Vehicles as Fringe Benefits

When you provide a vehicle to an employee for the employee's personal use, the employee is generally required to treat the value of that use as a taxable fringe benefit. As the employer, you must include the value of that personal use in the employee's wages for income and employment tax purposes.

If you provide a vehicle that is used 100 percent for your business and its use can be substantiated by your employee with acceptable evidence, then the use of the vehicle is considered a "working condition fringe benefit" and no portion of the value of the use of the vehicle need be included in the wages of the employee. Under such circumstances, you may deduct the expense of operating the vehicle.

However, when a vehicle is used for both personal and business purposes, an allocation between the two types of use is required to be made on the basis of the number of miles driven. The portion allocable to the employee's personal use is generally taxable to the employee as a fringe benefit. The portion allocable to business use is generally considered a working condition fringe benefit and is excludable from the employee's income.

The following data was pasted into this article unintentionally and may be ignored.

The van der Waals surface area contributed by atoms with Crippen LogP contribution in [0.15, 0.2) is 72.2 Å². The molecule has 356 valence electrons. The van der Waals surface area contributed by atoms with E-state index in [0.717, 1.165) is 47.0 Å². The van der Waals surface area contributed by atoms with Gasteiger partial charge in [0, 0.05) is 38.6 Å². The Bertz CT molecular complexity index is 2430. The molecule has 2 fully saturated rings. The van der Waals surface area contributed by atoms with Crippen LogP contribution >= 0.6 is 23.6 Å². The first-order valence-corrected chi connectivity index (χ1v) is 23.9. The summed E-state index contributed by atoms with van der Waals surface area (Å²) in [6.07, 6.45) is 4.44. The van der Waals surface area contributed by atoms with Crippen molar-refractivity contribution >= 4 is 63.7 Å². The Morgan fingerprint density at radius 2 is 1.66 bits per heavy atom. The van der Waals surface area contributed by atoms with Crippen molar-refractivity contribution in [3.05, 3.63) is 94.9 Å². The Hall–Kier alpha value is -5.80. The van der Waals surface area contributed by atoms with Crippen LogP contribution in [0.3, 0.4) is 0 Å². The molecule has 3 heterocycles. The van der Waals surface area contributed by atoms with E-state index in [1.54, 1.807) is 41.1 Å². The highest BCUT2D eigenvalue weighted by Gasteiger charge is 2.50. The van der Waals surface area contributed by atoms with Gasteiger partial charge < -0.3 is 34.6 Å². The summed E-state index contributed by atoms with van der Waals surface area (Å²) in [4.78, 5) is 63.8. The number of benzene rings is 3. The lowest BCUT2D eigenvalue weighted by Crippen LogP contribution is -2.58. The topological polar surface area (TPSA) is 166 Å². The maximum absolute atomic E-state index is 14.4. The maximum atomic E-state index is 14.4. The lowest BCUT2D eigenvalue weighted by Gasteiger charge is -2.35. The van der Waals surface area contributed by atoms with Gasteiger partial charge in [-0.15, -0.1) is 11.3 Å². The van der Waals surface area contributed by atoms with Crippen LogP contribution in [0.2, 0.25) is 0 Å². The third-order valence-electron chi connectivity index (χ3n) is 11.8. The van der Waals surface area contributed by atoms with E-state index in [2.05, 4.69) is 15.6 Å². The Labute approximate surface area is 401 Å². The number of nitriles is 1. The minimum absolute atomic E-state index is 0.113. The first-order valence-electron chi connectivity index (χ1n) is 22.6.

For purposes of determining the value of a car provided to an employee for personal use, the general rule is that the value is equal to the amount that the employee would have had to pay a third party to lease the same or a similar vehicle, for a similar length of time, in that geographic area. In other words, the value is equal to the going rate for a lease.

For cars, there are three major alternative methods for valuing the fringe benefit. Whether or not you can use one or more of these methods depends on your circumstances. If you use one of these methods to value the amount included in the employee's paycheck as a taxable fringe benefit, you must deduct the amount as compensation to an employee (rather than deducting the cost of the vehicle as a business operating expense). Also, you cannot use any of these alternate methods if the employee in question is a "control employee." In 2001, that is an employee who is a director; receives pay of $155,000 or more; owns a 1 percent or more equity, profits, or capital interest in the company; or is a board- or shareholder-appointed, confirmed, or elected officer of the company whose pay is $75,000 or more. These dollar amounts may be indexed annually for inflation.